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Incremental Approach May Have Given Green Light to Proposed 1990’s Chicago Central Area Circulator Project

map of proposed circulator routes and station in downtown Chicago

Historical Report Outlines Factors Behind Stoppage of Light Rail Line and Chronicles History of Downtown Public Transit

The Chicago Central Area Circulator, a planned light rail network serving downtown Chicago and surrounding areas, may have been built if the expansive new project had been initiated with service along one specific corridor, rather than four separate lines as originally planned.

That was a key conclusion made in “The History of the City of Chicago Central Area Transit Circulation Efforts,” a report that details plans that originated in the late-1980s to build the new surface rail system.

As noted in the document, “The main lesson learned from the Circulator Project was that trying to serve all the primary corridors of travel in the Central Area was more than the project could successfully achieve. The alignment decision process and the community involvement strategy, though necessary, was overly time consuming and delayed the resolution of the Final Environmental Impact statement by one year…”  By then political change in the federal and Illinois State capitols, doomed the project’s funding plan.

According to the report, the goals of the Circulator project — formally closed in 1995 — were to bolster transportation links to neighborhoods and commuter transit lines, enhance the Central Area’s social and economic environments, and serve as a catalyst for growth.

The report details the significant research undertaken to identify specific corridors that could benefit from the new rail service, which would incorporate on-street light rail technology (LRT), a user-friendly, electrified system with track embedded in existing street lanes.  The public-partnership behind the Circulator Project initially created sound financial and operational plans that pooled federal funding, state grants and local tax revenues.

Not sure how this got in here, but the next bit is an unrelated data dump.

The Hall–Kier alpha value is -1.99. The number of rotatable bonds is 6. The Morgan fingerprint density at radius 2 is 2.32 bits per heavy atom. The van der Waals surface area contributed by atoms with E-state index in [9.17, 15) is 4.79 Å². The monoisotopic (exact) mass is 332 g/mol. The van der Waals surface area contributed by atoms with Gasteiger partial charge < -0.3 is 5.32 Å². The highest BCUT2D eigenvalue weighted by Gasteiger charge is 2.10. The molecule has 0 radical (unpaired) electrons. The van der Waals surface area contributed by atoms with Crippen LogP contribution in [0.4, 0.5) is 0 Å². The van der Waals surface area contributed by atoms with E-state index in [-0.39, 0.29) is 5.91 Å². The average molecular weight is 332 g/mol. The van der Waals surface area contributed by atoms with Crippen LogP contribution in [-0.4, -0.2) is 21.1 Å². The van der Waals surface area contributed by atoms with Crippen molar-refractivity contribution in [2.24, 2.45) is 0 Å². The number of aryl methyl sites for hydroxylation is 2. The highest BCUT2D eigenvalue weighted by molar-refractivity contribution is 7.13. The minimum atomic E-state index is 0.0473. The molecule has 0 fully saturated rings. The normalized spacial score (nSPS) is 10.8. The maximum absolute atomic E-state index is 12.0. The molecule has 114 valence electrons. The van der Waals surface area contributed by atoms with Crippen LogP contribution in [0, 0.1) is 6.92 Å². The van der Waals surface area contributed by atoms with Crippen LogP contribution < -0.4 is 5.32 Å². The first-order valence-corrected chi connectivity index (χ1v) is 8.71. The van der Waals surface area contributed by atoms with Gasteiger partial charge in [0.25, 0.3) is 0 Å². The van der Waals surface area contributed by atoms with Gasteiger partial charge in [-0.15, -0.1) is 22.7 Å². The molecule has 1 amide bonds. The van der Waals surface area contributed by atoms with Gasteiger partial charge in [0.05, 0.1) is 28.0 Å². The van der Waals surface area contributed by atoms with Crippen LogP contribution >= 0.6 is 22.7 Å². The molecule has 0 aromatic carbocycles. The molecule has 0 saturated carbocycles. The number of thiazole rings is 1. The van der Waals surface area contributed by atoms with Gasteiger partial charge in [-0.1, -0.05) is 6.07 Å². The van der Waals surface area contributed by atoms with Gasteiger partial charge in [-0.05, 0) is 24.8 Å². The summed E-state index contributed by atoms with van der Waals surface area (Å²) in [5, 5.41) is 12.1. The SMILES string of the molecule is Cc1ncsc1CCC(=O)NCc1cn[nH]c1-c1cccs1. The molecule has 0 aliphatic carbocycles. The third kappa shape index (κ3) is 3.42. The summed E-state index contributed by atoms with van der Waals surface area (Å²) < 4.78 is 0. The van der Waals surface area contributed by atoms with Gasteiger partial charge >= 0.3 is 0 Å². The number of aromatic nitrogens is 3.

In its conclusion, the report praises Chicago’s Loop Link bus rapid transit service as perhaps the catalyst for bold, new transportation planning:  “Hopefully the experience of the Loop Link will help to generate once again a comprehensive Central Area transportation plan that heeds the lessons from past failures, incorporates adjustments for the impact of new transportation services – ride hailing, protected bike lanes and Divvy bike sharing — and leads to a well-balanced and effective transportation system the Central Area needs to maximize its current and future population and economic growth.”

The document also includes two other chapters that address Chicago transit: The evolution of the city’s Central Area transportation network in the late 19th and early 20th centuries, and plans that originated in the 1950s to redevelop the Chicago Transit Authority rapid transit rail network.

Please click here to download a pdf version of the Central Area Circulation study.

“The History of the City of Chicago Central Area Transit Circulation Efforts” was written by Stephen E. Schlickman, JD, and Laura Klabunde, MUPP.  Note: Mr. Schlickman was Executive Director of the Chicago Central Area Circulator Project from 1992 to 1995.

The project was managed by the Urban Transportation Center at the University of Illinois at Chicago and funded through the National University Rail Center (NURail) and the Illinois Department of Transportation’s Metropolitan Transportation Support Initiative (METSI) program.